Apple Can’t Survive as a Premium Brand

Following Apple's (NASDAQ: AAPL  ) recent iPhone event, I criticized the company's unwillingness to offer a cheaper iPhone. Despite earlier reports of a budget device aimed at emerging markets, the iPhone 5C will retail for about $550 off contract -- far more expensive than most analysts had anticipated.

In response, some have argued that Apple is defining itself as a premium brand -- a BMW, a Louis Vuitton; a company that can thrive from selling premium products to (relatively) rich consumers.

Unfortunately, that just isn't the case. Unlike makers of luxury cars and expensive handbags, market share matters to Apple. Strictly offering the aspirational product just isn't going to cut it.

Smartphones that you shouldn't buy
When it comes to buying a new smartphone, there are really only two choices: Apple's iPhone, or a Google (NASDAQ: GOOGL  ) powered Android device. Microsoft's (NASDAQ: MSFT  ) Windows Phone and BB10 devices, despite offering interesting features and intuitive interfaces, are just not worth purchasing.

It's all about the apps: Windows Phone and BB10 lack them. A consumer buying a Windows Phone today would miss out on many key apps such as Amazon Instant Video, Citibank, Dropbox, and Flipboard, not to mention popular games like Candy Crush Saga. And should new apps spring up in the future, they would take months to make it to the Windows Phone platform -- if they ever do at all.

After purchasing Nokia, Microsoft is more committed than ever to the Windows Phone platform. Still, I think it's unlikely that the Redmond tech giant succeeds. Consider the fact that Nokia, despite making a big deal about its refusal to adopt Android, was secretly working on an Android-powered Lumia prior to Microsoft's purchase.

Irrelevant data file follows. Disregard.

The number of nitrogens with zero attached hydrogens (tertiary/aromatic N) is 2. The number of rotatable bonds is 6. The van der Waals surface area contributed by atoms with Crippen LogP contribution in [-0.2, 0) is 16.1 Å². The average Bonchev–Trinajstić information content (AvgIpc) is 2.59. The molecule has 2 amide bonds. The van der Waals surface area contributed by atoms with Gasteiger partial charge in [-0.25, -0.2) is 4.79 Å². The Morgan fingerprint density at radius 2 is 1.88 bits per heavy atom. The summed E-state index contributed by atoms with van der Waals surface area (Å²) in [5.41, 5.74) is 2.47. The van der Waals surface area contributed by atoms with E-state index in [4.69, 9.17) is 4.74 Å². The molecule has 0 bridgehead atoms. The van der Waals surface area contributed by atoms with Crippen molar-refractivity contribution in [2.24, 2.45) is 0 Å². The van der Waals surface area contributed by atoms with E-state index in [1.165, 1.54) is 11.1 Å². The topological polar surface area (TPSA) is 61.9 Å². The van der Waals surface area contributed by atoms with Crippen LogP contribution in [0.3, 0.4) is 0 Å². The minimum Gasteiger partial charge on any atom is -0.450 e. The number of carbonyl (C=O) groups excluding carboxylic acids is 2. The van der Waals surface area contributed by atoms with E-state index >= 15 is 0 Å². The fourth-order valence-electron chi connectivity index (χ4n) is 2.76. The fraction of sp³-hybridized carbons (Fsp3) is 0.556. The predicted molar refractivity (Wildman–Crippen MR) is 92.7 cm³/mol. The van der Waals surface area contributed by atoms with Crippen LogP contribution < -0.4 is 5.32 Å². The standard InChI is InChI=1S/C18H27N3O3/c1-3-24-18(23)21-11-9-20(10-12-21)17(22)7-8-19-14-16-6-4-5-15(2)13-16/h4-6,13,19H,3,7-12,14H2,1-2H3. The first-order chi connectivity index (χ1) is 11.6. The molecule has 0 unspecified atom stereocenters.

Despite the fact that Samsung dominates Android, and Microsoft had actually paid Nokia to make Windows Phones, the company was still at least considering jumping ship.

Why market share matters
The companies that develop mobile apps have to make a decision: Which operating system should I invest my time and money on?

In the US, that's iOS. Developers continue to stand by Apple's mobile operating system because it's easier to code for, its users are more willing to pay, and there's tons of them. But outside of the US, that's not the case.

In China, for example, Android is dominant and Android apps are big business -- in July, search giant Baidu paid $1.9 billion to acquire 91 Wireless, an Android app store. (As Google does not operate in China, its iTunes rival Google Play is not a major player.)

For now, these two markets stand largely independent of one another. Americans tend to use American-made (or at least Western) apps. The Chinese use Chinese-made apps. But what if that wasn't always the case?

Research firm Flurry noted that Chinese mobile developers are beginning to export, building apps for the Korean and Japanese market. In time, they could turn their focus toward the West, putting their apps up on Google Play, and giving Android the app advantage over Apple's mobile operating system.

The dynamics of platform businesses
For premium companies in other industries, market share does not matter. A Louis Vuitton handbag purchased by one consumer doesn't necessarily make the same bag owned by a different consumer more valuable (indeed, if the brand became too popular, it could actually become less valuable).

But with the iPhone, Apple is selling a platform. The more iPhone owners are out there, the more valuable each iPhone becomes -- more developers code for iOS, making better apps for the phone, in turn making the existing phones more valuable to their owners.

In order to survive, Apple needs to maintain a sizable market share. As Android has grown, iOS has dwindled, and now stands at just 14% of the worldwide market. A cheaper iPhone could've done much to change that, but unfortunately, Apple appears to be unwilling to release such a device.

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Read/Post Comments (20) | Recommend This Article (5)

Comments from our Foolish Readers